Hot-weather Workouts and How to Do Them Safely

Hey Angels and Alphas,

For countless people out there, whether they’re on a weight loss journey or not, the hot weather this time of year causes a shift from jogging on the pavement to hopping on a treadmill at the gym where the AC is on full blast.

But sometimes, taking your sweat sessions outdoors in the heat can come with serious health perks – if you do it correctly.

There are many aspects to training in the hot weather that make it potentially more challenging and more beneficial when it comes to improving your fitness.

This is because your body has to work harder, therefore reaching fatigue more quickly. But, as time goes on, hot-weather workouts can actually improve your cardiovascular fitness, athletic performance, and overall health.

If you’re ready to get your sweat on, let’s talk about how you can safely start training in the heat and why it could even be a better option for you:

How can I safely start heat training? And what are the benefits?

If you’re new to training in the heat, here’s everything you need to know: slowly turn up the heat and intensity so you actually give your body time to acclimatize.

Your body needs some time to adjust to new environments, and by giving it this time, you can reduce your risk of overtraining and heat exhaustion.

Instead of diving directly into your highest-intensity exercises at peak heat, you can start with shorter, high-intensity evening and morning workouts when the weather is not as hot outside… and make sure you get enough breaks in. After that, slowly add more lower-intensity workouts as the temperature rises.

To beat the heat, you have to stay properly hydrated and fuel up adequately (before, during, and after your workout.)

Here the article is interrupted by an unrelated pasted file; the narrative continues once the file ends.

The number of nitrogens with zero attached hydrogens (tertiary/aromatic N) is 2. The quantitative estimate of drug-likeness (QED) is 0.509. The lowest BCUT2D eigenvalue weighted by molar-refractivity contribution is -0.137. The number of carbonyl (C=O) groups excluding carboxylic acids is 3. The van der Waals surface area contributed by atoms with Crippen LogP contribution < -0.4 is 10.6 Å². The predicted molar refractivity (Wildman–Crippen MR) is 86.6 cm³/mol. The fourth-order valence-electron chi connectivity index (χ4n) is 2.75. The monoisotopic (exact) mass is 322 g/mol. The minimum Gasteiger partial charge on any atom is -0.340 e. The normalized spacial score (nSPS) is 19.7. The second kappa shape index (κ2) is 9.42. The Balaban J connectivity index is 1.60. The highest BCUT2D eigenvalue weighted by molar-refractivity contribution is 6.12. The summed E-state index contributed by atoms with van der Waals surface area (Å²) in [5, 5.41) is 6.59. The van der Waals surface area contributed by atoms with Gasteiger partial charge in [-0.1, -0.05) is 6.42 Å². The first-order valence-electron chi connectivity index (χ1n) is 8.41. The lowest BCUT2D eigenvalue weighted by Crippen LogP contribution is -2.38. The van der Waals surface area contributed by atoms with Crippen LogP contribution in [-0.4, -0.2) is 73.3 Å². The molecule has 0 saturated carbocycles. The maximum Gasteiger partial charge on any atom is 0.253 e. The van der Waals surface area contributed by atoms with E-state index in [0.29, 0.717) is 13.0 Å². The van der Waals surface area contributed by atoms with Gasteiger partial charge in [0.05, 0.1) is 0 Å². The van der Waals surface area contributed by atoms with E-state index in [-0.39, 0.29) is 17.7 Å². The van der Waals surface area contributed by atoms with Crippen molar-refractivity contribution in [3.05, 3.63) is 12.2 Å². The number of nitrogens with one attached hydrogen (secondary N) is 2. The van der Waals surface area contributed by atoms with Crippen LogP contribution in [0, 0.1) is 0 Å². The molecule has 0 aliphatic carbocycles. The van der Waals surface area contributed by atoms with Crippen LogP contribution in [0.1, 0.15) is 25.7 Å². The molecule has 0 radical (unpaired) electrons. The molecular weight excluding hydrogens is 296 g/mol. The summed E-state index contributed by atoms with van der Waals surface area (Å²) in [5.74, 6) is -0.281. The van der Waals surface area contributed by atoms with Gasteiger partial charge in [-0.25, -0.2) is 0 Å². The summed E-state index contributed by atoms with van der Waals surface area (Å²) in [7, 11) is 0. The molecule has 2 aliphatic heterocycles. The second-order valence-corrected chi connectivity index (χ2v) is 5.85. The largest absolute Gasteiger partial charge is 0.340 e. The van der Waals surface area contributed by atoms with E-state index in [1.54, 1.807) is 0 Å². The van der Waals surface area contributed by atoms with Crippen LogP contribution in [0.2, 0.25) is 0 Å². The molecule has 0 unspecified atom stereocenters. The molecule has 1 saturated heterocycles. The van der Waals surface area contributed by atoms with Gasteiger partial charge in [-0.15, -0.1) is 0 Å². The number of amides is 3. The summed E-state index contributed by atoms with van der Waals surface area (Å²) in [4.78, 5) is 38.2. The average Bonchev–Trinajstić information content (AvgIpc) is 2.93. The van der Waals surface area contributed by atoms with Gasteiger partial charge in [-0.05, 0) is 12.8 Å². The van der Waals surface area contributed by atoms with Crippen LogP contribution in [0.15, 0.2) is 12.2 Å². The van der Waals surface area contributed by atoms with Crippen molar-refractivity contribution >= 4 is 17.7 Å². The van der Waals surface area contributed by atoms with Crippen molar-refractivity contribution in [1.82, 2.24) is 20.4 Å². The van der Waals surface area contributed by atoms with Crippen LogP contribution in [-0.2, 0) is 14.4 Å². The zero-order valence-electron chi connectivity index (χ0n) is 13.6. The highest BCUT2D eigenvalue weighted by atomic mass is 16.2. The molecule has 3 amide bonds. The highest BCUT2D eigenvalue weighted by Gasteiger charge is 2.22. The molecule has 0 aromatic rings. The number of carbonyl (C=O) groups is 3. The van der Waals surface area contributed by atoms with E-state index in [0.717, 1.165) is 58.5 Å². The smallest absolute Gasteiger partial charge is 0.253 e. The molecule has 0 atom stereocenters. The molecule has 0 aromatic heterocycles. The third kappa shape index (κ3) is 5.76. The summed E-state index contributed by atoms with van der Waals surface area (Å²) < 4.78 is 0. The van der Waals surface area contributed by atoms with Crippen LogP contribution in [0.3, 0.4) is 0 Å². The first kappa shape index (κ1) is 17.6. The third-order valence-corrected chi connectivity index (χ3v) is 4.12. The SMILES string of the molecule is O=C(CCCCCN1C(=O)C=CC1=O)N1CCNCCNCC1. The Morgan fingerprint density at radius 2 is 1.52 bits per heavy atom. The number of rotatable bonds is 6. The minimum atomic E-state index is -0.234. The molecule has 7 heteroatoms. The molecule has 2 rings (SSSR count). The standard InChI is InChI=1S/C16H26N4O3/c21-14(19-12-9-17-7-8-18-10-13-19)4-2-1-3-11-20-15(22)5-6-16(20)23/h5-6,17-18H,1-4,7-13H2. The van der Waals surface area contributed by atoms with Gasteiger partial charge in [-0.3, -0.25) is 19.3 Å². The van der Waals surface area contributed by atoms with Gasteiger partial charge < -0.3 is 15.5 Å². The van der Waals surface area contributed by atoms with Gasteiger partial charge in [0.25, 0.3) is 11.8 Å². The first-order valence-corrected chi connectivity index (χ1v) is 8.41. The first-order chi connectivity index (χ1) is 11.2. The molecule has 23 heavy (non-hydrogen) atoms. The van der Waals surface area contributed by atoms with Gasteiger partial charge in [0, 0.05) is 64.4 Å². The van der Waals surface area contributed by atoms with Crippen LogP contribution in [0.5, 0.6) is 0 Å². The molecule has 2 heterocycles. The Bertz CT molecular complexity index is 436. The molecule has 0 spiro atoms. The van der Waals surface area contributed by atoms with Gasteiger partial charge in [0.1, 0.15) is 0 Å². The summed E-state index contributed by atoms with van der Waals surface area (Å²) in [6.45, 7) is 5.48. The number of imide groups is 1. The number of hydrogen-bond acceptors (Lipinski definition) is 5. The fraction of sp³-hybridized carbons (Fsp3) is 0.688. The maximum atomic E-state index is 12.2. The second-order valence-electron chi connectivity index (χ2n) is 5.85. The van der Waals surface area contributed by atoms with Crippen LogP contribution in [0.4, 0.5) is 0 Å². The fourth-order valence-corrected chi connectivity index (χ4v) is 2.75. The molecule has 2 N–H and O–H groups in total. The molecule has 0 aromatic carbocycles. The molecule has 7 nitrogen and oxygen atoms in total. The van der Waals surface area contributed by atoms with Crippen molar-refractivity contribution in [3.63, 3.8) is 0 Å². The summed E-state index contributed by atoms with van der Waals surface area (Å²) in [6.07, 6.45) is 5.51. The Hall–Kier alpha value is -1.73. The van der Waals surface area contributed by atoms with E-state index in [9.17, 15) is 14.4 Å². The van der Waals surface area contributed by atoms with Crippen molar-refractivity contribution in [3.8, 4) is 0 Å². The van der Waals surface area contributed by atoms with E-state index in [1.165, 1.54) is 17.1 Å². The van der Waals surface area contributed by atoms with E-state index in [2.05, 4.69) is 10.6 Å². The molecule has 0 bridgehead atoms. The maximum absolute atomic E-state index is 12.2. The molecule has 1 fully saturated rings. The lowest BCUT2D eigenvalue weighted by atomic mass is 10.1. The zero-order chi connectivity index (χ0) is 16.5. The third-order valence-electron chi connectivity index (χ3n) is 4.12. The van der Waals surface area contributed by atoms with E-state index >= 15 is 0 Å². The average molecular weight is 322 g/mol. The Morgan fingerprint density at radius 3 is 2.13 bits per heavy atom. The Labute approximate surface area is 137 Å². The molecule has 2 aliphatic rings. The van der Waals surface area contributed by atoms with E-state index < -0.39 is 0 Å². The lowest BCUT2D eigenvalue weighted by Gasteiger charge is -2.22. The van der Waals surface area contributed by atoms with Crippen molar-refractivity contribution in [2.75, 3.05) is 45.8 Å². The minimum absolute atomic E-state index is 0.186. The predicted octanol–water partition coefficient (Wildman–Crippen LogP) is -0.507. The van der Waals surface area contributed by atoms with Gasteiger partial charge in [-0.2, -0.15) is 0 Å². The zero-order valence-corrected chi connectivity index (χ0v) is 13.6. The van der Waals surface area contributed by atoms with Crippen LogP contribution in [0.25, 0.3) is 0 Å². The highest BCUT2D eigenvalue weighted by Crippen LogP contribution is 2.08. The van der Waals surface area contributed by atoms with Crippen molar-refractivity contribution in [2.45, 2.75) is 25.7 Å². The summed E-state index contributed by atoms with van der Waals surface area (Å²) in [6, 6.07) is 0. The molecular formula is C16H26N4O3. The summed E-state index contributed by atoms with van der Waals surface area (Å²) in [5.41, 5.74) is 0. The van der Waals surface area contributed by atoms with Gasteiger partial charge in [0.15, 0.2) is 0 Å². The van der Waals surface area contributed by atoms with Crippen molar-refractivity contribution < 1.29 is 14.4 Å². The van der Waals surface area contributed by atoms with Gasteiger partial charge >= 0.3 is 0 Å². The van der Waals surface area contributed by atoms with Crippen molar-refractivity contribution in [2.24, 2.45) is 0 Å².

Wear clothing that’s as light-colored and as loose as possible and don’t forget to add sunscreen. If you start experiencing muscle cramps, dizziness, or weakness, this can be a sign of dehydration.

It can actually take you up to two weeks to fully acclimatize your body to the heat, so take things slow and make educated choices on when to go outside.

But now that you know how to ease into hot-weather workouts and do them safely, let’s talk about why you might want to try them out:


Fun fact: when your body sweats, the perspiration that’s on the surface of your skin will help keep you from overheating. This perspiration comes from plasma, the liquid substance in your body that is used to transport red blood cells.

When you exercise in the heat, you’re forcing your body to adapt to be able to cool off more quickly by essentially increasing your stores of fluid to pull from. Because of this, your body starts retaining the fluid it requires so it can deliver oxygen to your muscles… so tough workouts begin to feel much, much easier.


Training in the hot weather does more than just improve your body’s cooling system, it will also allow your heart to start pumping more blood with each beat which lowers your resting heart rate.

Since hot-weather training challenges your heart, it actually has the most beneficial effect on cardiovascular exercises such as running or walking (rather than usual strength training workouts which shouldn’t usually be done in hot environments.)

A great place to start here is with team sports – football, soccer, volleyball, even Frisbee! In the hot weather, they are fun and engaging, and they provide you with enough breaks to rehydrate.


Your body has to work harder in the heat. That’s why hot-weather training burns more calories than you otherwise would if you did the same workout in cooler weather. That being said, you will also tire out more quickly in hotter conditions… so make sure you choose an activity you actually enjoy.

Go for a bike ride. Do a park workout. Or try a team sport. All of these can be fun and engaging activities that will get your heart pumping but will also allow you to stay inside the intensity levels you want. If you usually prefer to hit the hills and train in cooler weather, do a hike during a hotter, shorter route and you can effortlessly start easing your way into hot-weather training.